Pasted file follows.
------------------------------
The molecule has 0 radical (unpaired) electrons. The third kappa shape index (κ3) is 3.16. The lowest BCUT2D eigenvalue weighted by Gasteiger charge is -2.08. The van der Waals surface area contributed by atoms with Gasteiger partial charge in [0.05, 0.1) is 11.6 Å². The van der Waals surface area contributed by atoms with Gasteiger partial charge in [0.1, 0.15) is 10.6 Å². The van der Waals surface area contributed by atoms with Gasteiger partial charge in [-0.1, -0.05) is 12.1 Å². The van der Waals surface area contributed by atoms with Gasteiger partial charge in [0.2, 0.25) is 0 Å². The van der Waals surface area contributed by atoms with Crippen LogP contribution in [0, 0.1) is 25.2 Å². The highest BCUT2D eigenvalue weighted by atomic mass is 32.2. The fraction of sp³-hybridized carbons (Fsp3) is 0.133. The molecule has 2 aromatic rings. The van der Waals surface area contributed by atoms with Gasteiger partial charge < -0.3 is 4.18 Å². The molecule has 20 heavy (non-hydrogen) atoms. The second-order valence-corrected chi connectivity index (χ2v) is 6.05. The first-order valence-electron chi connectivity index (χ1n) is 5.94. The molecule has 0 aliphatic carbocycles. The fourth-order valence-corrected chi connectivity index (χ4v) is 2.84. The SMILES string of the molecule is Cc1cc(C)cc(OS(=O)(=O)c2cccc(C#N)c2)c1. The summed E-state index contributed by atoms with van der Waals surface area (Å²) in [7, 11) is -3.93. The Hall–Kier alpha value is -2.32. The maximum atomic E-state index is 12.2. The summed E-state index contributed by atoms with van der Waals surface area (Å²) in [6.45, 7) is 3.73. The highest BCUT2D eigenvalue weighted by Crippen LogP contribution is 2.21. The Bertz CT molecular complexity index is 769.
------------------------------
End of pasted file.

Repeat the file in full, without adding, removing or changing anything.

The molecule has 0 radical (unpaired) electrons. The third kappa shape index (κ3) is 3.16. The lowest BCUT2D eigenvalue weighted by Gasteiger charge is -2.08. The van der Waals surface area contributed by atoms with Gasteiger partial charge in [0.05, 0.1) is 11.6 Å². The van der Waals surface area contributed by atoms with Gasteiger partial charge in [0.1, 0.15) is 10.6 Å². The van der Waals surface area contributed by atoms with Gasteiger partial charge in [-0.1, -0.05) is 12.1 Å². The van der Waals surface area contributed by atoms with Gasteiger partial charge in [0.2, 0.25) is 0 Å². The van der Waals surface area contributed by atoms with Crippen LogP contribution in [0, 0.1) is 25.2 Å². The highest BCUT2D eigenvalue weighted by atomic mass is 32.2. The fraction of sp³-hybridized carbons (Fsp3) is 0.133. The molecule has 2 aromatic rings. The van der Waals surface area contributed by atoms with Gasteiger partial charge < -0.3 is 4.18 Å². The molecule has 20 heavy (non-hydrogen) atoms. The second-order valence-corrected chi connectivity index (χ2v) is 6.05. The first-order valence-electron chi connectivity index (χ1n) is 5.94. The molecule has 0 aliphatic carbocycles. The fourth-order valence-corrected chi connectivity index (χ4v) is 2.84. The SMILES string of the molecule is Cc1cc(C)cc(OS(=O)(=O)c2cccc(C#N)c2)c1. The summed E-state index contributed by atoms with van der Waals surface area (Å²) in [7, 11) is -3.93. The Hall–Kier alpha value is -2.32. The maximum atomic E-state index is 12.2. The summed E-state index contributed by atoms with van der Waals surface area (Å²) in [6.45, 7) is 3.73. The highest BCUT2D eigenvalue weighted by Crippen LogP contribution is 2.21. The Bertz CT molecular complexity index is 769.